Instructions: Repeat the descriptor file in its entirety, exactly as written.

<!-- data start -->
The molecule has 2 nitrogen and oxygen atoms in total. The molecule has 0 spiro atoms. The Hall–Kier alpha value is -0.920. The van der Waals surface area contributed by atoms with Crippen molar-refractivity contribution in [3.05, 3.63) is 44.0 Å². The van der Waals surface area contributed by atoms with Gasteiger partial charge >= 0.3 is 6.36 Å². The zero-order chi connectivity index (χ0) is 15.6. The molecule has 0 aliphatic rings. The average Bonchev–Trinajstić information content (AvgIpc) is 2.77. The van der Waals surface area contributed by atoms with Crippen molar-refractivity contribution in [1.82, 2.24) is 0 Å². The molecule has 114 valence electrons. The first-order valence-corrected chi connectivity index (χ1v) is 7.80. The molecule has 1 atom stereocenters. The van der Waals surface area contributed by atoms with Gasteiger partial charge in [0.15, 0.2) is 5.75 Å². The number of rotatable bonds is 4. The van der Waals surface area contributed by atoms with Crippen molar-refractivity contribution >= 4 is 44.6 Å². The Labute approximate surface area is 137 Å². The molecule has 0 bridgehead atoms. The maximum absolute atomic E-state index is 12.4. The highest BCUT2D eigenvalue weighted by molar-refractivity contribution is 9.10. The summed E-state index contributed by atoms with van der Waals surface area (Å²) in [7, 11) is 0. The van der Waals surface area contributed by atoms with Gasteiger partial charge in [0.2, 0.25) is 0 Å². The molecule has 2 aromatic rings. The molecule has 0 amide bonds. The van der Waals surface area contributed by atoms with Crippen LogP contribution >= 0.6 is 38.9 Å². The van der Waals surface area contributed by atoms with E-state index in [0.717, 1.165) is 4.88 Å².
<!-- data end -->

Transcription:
The molecule has 2 nitrogen and oxygen atoms in total. The molecule has 0 spiro atoms. The Hall–Kier alpha value is -0.920. The van der Waals surface area contributed by atoms with Crippen molar-refractivity contribution in [3.05, 3.63) is 44.0 Å². The van der Waals surface area contributed by atoms with Gasteiger partial charge >= 0.3 is 6.36 Å². The zero-order chi connectivity index (χ0) is 15.6. The molecule has 0 aliphatic rings. The average Bonchev–Trinajstić information content (AvgIpc) is 2.77. The van der Waals surface area contributed by atoms with Crippen molar-refractivity contribution in [1.82, 2.24) is 0 Å². The molecule has 114 valence electrons. The first-order valence-corrected chi connectivity index (χ1v) is 7.80. The molecule has 1 atom stereocenters. The van der Waals surface area contributed by atoms with Gasteiger partial charge in [0.15, 0.2) is 5.75 Å². The number of rotatable bonds is 4. The van der Waals surface area contributed by atoms with Crippen molar-refractivity contribution >= 4 is 44.6 Å². The Labute approximate surface area is 137 Å². The molecule has 0 bridgehead atoms. The maximum absolute atomic E-state index is 12.4. The highest BCUT2D eigenvalue weighted by molar-refractivity contribution is 9.10. The summed E-state index contributed by atoms with van der Waals surface area (Å²) in [7, 11) is 0. The van der Waals surface area contributed by atoms with Gasteiger partial charge in [0.2, 0.25) is 0 Å². The molecule has 2 aromatic rings. The molecule has 0 amide bonds. The van der Waals surface area contributed by atoms with Crippen LogP contribution >= 0.6 is 38.9 Å². The van der Waals surface area contributed by atoms with E-state index in [0.717, 1.165) is 4.88 Å².